LONDON — Hewlett Packard Co has told staff at Autonomy they have a bright future even after founder Mike Lynch was shown the door on Wednesday, joining a long line of top managers to leave the Cambridge-based software maker since HP bought it last year.
HP Chief Executive Meg Whitman said the group was committed to the success of Autonomy, bought by the world’s No. 1 personal computer maker for more than $11 billion.
Autonomy has taken some of the blame for last quarter’s disappointing performance at HP’s software division, which fell short of HP’s expectations.
Whitman said in an email ahead of speaking to staff yesterday that it was “always hard when a charismatic founder, who has built a great company leaves.”
But Autonomy staff had a “very bright future” at HP, she said. “While this will be a journey, I am confident we can do it together and I am committed to your success.”
The Silicon Valley giant has stressed that Lynch’s departure was down to the division’s poor performance rather than the notion that Autonomy had no place in HP’s corporate culture.
“There was a miss on the numbers,” a HP spokesman said. “There’s a discipline about financial responsibility for senior leaders in any organization. It was about bringing the executional skills to the business.”
Some 15 to 20 percent of employees, about 250 people, had already left Autonomy since the deal was announced last August, including the chief financial, marketing and operations officers, said an Autonomy executive, who declined to be named.
Lynch, who had previously said Autonomy had a bright future within HP, will be replaced by HP’s chief strategy officer Bill Veghte.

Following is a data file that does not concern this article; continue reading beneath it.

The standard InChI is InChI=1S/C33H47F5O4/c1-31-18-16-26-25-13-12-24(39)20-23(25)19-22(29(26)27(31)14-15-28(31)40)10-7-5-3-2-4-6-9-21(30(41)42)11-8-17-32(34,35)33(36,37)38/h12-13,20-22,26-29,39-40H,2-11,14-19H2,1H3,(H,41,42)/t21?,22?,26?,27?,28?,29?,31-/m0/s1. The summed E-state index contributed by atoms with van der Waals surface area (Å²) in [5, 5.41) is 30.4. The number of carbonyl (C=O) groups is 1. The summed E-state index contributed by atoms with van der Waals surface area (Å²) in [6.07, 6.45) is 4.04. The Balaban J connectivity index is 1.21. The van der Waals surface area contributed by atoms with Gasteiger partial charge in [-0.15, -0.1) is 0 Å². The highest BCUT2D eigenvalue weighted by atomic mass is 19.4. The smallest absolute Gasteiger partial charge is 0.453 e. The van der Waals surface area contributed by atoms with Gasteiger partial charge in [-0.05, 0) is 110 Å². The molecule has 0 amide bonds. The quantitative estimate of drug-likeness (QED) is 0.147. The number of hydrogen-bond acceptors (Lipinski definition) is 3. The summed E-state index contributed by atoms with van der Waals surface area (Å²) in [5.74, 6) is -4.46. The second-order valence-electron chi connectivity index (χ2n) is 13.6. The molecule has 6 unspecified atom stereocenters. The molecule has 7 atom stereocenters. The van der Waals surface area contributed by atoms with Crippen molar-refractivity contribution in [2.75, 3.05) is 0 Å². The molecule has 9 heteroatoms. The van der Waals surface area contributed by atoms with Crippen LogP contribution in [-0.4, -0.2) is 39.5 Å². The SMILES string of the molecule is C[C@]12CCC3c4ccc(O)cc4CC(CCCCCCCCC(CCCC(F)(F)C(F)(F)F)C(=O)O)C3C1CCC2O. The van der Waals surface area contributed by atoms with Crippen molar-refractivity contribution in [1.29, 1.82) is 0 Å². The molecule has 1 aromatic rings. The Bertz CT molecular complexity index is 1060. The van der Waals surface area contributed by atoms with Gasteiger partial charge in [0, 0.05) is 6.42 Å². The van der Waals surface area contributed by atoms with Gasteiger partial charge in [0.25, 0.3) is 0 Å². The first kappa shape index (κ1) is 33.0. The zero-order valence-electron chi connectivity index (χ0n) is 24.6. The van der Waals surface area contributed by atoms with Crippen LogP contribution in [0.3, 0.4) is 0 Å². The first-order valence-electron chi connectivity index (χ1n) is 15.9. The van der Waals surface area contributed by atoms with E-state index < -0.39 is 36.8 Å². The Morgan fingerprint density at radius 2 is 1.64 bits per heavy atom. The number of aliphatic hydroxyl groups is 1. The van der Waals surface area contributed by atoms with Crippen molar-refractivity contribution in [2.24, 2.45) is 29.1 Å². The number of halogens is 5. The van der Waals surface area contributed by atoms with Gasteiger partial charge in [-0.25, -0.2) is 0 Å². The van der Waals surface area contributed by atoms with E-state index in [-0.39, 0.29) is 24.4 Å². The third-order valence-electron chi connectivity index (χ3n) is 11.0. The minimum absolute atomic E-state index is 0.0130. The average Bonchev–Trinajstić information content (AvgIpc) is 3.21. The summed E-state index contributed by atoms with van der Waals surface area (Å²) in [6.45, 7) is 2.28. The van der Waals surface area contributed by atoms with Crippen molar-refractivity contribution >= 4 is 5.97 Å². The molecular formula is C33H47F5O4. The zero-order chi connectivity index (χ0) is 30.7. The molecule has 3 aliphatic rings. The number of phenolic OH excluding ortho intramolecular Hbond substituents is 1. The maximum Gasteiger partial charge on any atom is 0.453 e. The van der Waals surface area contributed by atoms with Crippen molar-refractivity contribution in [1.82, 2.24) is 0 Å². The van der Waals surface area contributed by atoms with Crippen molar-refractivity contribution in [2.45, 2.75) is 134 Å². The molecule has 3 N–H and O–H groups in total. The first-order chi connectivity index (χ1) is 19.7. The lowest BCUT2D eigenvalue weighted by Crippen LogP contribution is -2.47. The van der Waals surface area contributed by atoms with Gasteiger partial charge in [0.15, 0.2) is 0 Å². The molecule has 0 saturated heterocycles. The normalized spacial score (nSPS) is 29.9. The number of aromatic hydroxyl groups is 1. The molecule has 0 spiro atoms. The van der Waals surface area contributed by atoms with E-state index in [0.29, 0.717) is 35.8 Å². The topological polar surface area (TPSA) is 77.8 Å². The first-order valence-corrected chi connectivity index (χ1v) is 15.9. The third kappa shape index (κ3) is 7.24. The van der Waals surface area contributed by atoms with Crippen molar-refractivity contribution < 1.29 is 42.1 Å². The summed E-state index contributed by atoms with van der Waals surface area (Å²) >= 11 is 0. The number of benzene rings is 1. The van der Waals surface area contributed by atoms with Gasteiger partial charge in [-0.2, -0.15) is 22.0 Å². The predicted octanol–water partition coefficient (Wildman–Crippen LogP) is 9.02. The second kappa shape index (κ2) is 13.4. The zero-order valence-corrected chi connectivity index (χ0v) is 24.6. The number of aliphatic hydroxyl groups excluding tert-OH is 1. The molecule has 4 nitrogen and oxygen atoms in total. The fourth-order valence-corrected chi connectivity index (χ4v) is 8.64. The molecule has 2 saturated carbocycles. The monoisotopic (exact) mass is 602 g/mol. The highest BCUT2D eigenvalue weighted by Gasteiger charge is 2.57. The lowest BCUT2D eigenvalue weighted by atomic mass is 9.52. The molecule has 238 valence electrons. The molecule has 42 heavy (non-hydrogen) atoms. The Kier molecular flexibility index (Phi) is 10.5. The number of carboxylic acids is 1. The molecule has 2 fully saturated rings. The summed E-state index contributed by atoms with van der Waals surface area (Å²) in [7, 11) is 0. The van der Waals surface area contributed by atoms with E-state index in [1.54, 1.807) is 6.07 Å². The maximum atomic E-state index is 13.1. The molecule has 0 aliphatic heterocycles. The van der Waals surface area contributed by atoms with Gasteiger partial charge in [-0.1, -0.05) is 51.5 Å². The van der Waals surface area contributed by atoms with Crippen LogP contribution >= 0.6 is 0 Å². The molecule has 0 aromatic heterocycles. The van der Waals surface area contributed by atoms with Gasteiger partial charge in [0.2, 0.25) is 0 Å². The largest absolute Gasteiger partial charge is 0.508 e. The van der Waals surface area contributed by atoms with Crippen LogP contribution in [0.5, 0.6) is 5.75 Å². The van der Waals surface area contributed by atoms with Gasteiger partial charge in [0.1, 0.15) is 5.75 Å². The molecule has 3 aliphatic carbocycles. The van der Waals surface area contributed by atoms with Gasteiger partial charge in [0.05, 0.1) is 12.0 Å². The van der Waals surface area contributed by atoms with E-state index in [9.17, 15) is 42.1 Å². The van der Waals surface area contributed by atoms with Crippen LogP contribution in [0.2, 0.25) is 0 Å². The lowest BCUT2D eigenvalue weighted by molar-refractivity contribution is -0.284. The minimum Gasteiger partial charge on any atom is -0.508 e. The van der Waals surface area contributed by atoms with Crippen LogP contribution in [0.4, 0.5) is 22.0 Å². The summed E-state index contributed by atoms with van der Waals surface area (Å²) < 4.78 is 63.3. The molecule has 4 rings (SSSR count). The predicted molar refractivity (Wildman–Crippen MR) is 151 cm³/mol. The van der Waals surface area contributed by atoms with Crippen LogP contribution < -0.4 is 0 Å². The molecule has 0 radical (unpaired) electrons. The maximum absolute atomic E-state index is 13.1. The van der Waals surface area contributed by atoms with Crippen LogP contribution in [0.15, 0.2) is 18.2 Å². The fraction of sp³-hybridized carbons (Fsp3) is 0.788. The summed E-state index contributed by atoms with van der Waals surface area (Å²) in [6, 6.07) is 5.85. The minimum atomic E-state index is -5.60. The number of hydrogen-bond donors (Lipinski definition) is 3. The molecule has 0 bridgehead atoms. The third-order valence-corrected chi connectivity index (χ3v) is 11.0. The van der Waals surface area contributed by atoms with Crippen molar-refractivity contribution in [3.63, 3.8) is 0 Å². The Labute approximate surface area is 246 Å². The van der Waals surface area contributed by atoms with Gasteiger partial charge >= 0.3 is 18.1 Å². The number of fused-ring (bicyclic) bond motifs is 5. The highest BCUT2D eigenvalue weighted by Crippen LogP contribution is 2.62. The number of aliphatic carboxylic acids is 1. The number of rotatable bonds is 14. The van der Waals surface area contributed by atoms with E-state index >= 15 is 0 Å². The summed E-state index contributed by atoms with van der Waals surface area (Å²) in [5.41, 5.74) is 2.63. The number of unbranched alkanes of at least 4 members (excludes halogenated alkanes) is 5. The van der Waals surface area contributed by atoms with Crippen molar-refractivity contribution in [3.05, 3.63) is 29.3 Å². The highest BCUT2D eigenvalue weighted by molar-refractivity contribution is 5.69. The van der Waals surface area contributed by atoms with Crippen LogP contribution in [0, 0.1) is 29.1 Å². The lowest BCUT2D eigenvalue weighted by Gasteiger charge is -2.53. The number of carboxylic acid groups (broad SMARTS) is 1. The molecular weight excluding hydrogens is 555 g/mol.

It is difficult to break out Autonomy’s contribution to HP, but HP’s software division revenue of $970 million in the second quarter of this year was lower than combined revenue of HP’s division and Autonomy’s a year ago.
HP said there had been a slowdown, although it was not an like-for-like comparison due to U.S. accounting rules, different revenue recognition timeframes and the shift to cloud computing, which delivered revenue over a longer period.
The Autonomy executive said it was not clear whether the shortfall was in the legacy HP products or in Autonomy products.
“Autonomy hadn’t missed its quarterly earnings in 47 quarters or so, the fact that the second quarter was perhaps not as smooth is an indication that settling into the new processes was quite difficult,” the person said.
Panmure Gordon analyst George O’Connor said HP had struggled with software, not just around Autonomy but in other sides of its software suite as well.
The Autonomy executive said there were problems in handling all the sales leads that were coming in. “We have had to do things the HP way and the HP way has proved to be cumbersome in getting deals done in time,” the executive said.